|The Legend of Sleepy Hollow|
A drowsy, dreamy influence seems to hang over the land, and to pervade the very atmosphere. Some say that the place was bewitched by a high German doctor, during the early days of the settlement; others, than an old Indian chief, the prophet or wizard of his tribe, held his powwows there before the country was discovered by Master Hendrick Hudson. Certain it is, that the place still continues under the sway of some witching power, that holds a spell over the minds of the good people, causing them to walk in a continual reverie. They are given to all kinds of marvellous beliefs; are subject to trances and visions, and frequently see strange sights, and hear music and voices in the air. The whole neighbornood abounds with local tales, haunted spots,.and twilight superstitions; stars shoot and meteors glare oftener across the valley than in any other part of the country, and the night-mare, with her whole nine fold, seems to make it the favorite scene of her gambols.
The dominant spirit, however, that haunts this enchanted region, and seems to be commander-in-chief of all the powers of the air, is the apparition of a figure on horseback without a head. It is said by some to be the ghost of a Hessian trooper, whose head had been carried away by a cannonball, in some nameless battle during the revolutionary war, and who is ever and anon seen by the country folk, hurrying along in the gloom of night, as if on the wings of the wind. His haunts are not confined to the valley, but extend at times to the adjacent roads, and especially to the vicinity of a church that is at no great distance. Indeed, certain of the most authentic historians of those parts, who have been careful in collecting and collating the floating facts concerning this spectre, allege, that the body of the trooper having been buried in the churchyard, the ghost rides forth to the scene of battle in nightly quest of his head, and that the rushing speed with which he sometimes passes along the hollow, like a midnight blast, is owing to his being belated, and in a hurry to get back to the churchyard before daybreak.
Such is the general purport or this legendary superstition, which has furnished materials for many a wild story in that region of shadows; and the spectre is known at all the country firesides, by the name of The Headless Horseman of Sleepy Hollow. It is remarkable, that the visionary propensity I have mentioned is not confined to the native inhabitants of the valley but is unconsciously imbibed by every one who resides there for a time. However wide awake they may have been before they reached that sleepy region, they are sure, in a little time, to inhale the witching influence of the air, and begin to grow imaginative— to dream dreams, and see apparitions. I mention this peaceful spot with all possible laud; for it is in such little retired Dutch valleys, found here and there embosomed in the great State of New York, that population, manners, and customs remain fixed, while the great torrent of migration and improvement, which is making such incessant changes in other parts of this restless country, sweeps by them unobserved. They are like those little nooks of still water, which border a rapid stream, where we may see the straw and bubble riding quietly at anchor, or slowly revolving in their mimic harbor, undisturbed by the rush of the passing current. Though many years have elapsed since I trod the drowsy shades of Sleepy Hollow, yet I question whether I should not still find the same trees and the same families vegetating in its sheltered bosom.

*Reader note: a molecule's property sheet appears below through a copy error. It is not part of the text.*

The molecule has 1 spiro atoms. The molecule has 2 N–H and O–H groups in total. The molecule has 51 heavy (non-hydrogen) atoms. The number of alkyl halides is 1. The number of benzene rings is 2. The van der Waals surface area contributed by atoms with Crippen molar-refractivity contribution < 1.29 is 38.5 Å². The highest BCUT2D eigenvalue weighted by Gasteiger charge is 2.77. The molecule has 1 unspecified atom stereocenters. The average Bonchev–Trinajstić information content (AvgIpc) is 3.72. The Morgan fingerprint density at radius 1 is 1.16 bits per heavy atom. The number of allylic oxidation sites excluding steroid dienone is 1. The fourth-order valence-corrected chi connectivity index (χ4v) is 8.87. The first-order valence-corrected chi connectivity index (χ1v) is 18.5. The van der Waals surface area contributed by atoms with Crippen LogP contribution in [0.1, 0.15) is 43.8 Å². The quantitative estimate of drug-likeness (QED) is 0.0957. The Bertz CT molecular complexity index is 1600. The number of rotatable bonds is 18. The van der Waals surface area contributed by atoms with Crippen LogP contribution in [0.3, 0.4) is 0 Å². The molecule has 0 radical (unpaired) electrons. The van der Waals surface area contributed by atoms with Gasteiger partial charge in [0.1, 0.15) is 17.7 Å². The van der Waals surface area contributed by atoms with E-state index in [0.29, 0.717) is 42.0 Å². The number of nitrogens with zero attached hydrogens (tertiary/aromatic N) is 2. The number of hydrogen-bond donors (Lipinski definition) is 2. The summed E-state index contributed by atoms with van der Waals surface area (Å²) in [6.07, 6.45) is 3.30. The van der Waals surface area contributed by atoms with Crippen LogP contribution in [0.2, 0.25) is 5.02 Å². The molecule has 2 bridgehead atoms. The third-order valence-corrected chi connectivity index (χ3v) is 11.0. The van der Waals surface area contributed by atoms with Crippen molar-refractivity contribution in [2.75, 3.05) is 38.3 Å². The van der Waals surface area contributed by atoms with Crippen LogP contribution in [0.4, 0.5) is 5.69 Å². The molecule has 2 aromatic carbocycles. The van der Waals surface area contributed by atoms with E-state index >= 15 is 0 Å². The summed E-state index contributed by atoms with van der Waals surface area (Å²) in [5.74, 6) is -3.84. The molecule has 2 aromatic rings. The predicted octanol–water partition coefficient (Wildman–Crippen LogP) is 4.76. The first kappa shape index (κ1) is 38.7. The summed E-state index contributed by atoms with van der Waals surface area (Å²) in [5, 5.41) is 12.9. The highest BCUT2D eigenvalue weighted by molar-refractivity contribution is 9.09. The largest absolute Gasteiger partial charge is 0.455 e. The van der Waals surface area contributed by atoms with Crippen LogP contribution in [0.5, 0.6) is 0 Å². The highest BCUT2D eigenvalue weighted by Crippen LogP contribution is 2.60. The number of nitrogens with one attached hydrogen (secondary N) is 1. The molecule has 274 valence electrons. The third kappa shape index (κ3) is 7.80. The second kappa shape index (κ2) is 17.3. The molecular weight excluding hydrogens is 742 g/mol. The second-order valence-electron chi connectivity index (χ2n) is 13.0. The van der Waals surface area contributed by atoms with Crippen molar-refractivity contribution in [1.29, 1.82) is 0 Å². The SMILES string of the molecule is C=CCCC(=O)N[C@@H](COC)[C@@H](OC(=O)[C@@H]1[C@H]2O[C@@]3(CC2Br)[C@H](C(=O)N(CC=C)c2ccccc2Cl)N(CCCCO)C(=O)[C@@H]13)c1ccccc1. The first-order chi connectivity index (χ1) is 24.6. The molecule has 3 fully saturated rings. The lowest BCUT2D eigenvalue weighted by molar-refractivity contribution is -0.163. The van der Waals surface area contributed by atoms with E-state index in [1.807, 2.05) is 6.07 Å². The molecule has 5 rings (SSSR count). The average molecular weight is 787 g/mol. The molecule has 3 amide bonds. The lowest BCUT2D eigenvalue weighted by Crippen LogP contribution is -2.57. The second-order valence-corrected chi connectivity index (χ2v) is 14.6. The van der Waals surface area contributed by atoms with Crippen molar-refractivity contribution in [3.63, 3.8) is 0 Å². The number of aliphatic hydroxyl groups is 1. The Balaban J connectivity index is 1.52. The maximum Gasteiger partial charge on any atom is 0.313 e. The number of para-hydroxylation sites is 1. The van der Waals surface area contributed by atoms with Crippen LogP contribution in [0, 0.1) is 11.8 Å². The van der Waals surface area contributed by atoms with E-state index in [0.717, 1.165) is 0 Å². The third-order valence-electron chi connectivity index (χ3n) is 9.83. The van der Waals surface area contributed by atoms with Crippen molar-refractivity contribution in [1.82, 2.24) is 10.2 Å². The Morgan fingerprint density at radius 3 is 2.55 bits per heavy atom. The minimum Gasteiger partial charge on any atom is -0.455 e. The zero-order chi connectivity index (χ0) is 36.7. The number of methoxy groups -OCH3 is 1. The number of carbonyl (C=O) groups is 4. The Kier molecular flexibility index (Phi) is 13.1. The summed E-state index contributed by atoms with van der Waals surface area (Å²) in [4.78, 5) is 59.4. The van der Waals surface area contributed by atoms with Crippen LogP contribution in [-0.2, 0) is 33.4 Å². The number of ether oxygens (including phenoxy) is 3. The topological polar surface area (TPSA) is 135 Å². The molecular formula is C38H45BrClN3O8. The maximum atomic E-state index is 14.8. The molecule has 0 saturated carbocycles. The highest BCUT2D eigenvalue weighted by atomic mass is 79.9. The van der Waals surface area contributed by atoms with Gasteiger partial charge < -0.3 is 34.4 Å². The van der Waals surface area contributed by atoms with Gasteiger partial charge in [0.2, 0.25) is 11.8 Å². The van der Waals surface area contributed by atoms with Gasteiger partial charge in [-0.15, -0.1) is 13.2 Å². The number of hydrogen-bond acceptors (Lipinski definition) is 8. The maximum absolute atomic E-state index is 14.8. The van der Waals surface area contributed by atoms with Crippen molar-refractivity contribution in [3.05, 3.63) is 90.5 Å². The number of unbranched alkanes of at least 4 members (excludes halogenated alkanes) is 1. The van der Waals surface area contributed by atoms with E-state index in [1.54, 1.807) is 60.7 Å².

In this by-place of nature there abode, in a remote period of American history, that is to say, some thirty years since, a worthy wight of the name of Ichabod Crane, who sojourned, or, as he expressed it, "tarried," in Sleepy Hollow, for the purpose of instructing the children of the vicinity. He was a native of Connecticut, a State which supplies the Union with pioneers for the mind as well as for the forest, and sends forth yearly its legions of frontier woodmen and country schoolmasters. The cognomen of Crane was not inapplicable to his person. He was tall, but exceedingly lank, with narrow shoulders, long arms and legs, hands that dangled a mile out of his sleeves, feet that might have served for shovels, and his whole frame most loosely hung together. His head was small and flat at top, with huge ears, large green glassy eyes, and a long snipe nose, so that it looked like a weather-cock perched upon his spindle neck, to tell which way the wind blew. To see him striding along the profile of a hill on a windy day, with his clothes bagging and fluttering about him, one might have mistaken him for the genius of famine descending upon the earth, or some .scarecrow eloped from a cornfield.